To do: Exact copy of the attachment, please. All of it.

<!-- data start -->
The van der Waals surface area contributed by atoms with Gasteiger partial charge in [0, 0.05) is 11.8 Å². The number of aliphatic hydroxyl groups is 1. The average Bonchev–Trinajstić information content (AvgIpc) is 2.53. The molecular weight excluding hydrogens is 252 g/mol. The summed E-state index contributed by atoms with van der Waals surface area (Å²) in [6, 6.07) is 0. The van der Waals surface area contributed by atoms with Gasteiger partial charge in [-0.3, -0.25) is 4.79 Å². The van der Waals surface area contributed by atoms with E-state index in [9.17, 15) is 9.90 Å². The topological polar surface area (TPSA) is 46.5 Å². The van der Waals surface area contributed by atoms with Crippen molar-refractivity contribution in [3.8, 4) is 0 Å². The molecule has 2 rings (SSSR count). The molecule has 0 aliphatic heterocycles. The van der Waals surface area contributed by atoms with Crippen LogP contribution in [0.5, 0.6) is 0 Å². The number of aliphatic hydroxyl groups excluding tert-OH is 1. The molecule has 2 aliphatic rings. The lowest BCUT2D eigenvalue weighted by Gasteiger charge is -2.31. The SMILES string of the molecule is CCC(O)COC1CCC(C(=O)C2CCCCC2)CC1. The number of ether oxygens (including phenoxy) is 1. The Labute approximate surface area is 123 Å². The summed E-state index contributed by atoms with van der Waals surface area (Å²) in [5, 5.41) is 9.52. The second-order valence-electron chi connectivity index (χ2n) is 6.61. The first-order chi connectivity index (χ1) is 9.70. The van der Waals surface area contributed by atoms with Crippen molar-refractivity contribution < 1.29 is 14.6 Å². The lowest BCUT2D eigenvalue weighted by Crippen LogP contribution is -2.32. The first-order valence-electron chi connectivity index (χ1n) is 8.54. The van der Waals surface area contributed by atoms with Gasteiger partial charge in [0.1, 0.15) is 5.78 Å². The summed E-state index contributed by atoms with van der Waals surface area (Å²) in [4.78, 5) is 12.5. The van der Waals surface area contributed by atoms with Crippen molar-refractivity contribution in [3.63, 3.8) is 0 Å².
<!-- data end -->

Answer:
The van der Waals surface area contributed by atoms with Gasteiger partial charge in [0, 0.05) is 11.8 Å². The number of aliphatic hydroxyl groups is 1. The average Bonchev–Trinajstić information content (AvgIpc) is 2.53. The molecular weight excluding hydrogens is 252 g/mol. The summed E-state index contributed by atoms with van der Waals surface area (Å²) in [6, 6.07) is 0. The van der Waals surface area contributed by atoms with Gasteiger partial charge in [-0.3, -0.25) is 4.79 Å². The van der Waals surface area contributed by atoms with E-state index in [9.17, 15) is 9.90 Å². The topological polar surface area (TPSA) is 46.5 Å². The van der Waals surface area contributed by atoms with Crippen molar-refractivity contribution in [3.8, 4) is 0 Å². The molecule has 2 rings (SSSR count). The molecule has 0 aliphatic heterocycles. The van der Waals surface area contributed by atoms with Crippen LogP contribution in [0.5, 0.6) is 0 Å². The number of aliphatic hydroxyl groups excluding tert-OH is 1. The molecule has 2 aliphatic rings. The lowest BCUT2D eigenvalue weighted by Gasteiger charge is -2.31. The SMILES string of the molecule is CCC(O)COC1CCC(C(=O)C2CCCCC2)CC1. The number of ether oxygens (including phenoxy) is 1. The Labute approximate surface area is 123 Å². The summed E-state index contributed by atoms with van der Waals surface area (Å²) in [5, 5.41) is 9.52. The second-order valence-electron chi connectivity index (χ2n) is 6.61. The first-order chi connectivity index (χ1) is 9.70. The van der Waals surface area contributed by atoms with Crippen molar-refractivity contribution < 1.29 is 14.6 Å². The lowest BCUT2D eigenvalue weighted by Crippen LogP contribution is -2.32. The first-order valence-electron chi connectivity index (χ1n) is 8.54. The van der Waals surface area contributed by atoms with Gasteiger partial charge in [0.1, 0.15) is 5.78 Å². The summed E-state index contributed by atoms with van der Waals surface area (Å²) in [4.78, 5) is 12.5. The van der Waals surface area contributed by atoms with Crippen molar-refractivity contribution in [3.63, 3.8) is 0 Å².